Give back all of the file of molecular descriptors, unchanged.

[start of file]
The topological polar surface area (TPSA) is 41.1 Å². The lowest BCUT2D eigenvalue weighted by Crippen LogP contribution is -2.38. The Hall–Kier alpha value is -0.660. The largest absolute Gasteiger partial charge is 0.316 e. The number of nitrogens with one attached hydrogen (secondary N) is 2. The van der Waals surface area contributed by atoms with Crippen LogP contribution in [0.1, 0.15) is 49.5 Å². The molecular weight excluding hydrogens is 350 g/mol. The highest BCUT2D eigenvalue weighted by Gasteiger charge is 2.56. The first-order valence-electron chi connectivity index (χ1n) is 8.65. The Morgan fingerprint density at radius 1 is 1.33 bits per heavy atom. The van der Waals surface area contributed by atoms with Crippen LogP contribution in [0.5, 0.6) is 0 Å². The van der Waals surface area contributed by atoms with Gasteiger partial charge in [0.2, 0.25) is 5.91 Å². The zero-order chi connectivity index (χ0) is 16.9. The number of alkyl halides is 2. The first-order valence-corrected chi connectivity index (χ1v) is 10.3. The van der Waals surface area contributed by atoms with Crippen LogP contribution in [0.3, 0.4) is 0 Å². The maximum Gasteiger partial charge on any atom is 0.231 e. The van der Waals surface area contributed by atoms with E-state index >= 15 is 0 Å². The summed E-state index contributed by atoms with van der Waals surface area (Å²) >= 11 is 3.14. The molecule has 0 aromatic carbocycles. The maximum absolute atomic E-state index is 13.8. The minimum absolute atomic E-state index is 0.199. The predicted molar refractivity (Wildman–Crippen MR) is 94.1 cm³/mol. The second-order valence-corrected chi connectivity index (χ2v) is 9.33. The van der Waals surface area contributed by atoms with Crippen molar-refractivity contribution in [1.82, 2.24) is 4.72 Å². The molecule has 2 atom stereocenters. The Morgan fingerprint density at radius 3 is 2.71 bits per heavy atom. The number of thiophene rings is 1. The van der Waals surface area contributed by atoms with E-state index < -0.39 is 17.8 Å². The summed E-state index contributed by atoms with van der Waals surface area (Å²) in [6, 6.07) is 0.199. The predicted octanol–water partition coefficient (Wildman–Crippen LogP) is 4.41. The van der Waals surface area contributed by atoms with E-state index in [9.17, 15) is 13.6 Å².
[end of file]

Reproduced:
The topological polar surface area (TPSA) is 41.1 Å². The lowest BCUT2D eigenvalue weighted by Crippen LogP contribution is -2.38. The Hall–Kier alpha value is -0.660. The largest absolute Gasteiger partial charge is 0.316 e. The number of nitrogens with one attached hydrogen (secondary N) is 2. The van der Waals surface area contributed by atoms with Crippen LogP contribution in [0.1, 0.15) is 49.5 Å². The molecular weight excluding hydrogens is 350 g/mol. The highest BCUT2D eigenvalue weighted by Gasteiger charge is 2.56. The first-order valence-electron chi connectivity index (χ1n) is 8.65. The Morgan fingerprint density at radius 1 is 1.33 bits per heavy atom. The van der Waals surface area contributed by atoms with Crippen LogP contribution in [0.5, 0.6) is 0 Å². The van der Waals surface area contributed by atoms with Gasteiger partial charge in [0.2, 0.25) is 5.91 Å². The zero-order chi connectivity index (χ0) is 16.9. The number of alkyl halides is 2. The first-order valence-corrected chi connectivity index (χ1v) is 10.3. The van der Waals surface area contributed by atoms with Crippen LogP contribution in [0.3, 0.4) is 0 Å². The maximum Gasteiger partial charge on any atom is 0.231 e. The van der Waals surface area contributed by atoms with E-state index >= 15 is 0 Å². The summed E-state index contributed by atoms with van der Waals surface area (Å²) >= 11 is 3.14. The molecule has 0 aromatic carbocycles. The maximum absolute atomic E-state index is 13.8. The minimum absolute atomic E-state index is 0.199. The predicted molar refractivity (Wildman–Crippen MR) is 94.1 cm³/mol. The second-order valence-corrected chi connectivity index (χ2v) is 9.33. The van der Waals surface area contributed by atoms with Crippen molar-refractivity contribution in [1.82, 2.24) is 4.72 Å². The molecule has 2 atom stereocenters. The Morgan fingerprint density at radius 3 is 2.71 bits per heavy atom. The number of thiophene rings is 1. The van der Waals surface area contributed by atoms with E-state index < -0.39 is 17.8 Å². The summed E-state index contributed by atoms with van der Waals surface area (Å²) in [6, 6.07) is 0.199. The predicted octanol–water partition coefficient (Wildman–Crippen LogP) is 4.41. The van der Waals surface area contributed by atoms with E-state index in [9.17, 15) is 13.6 Å².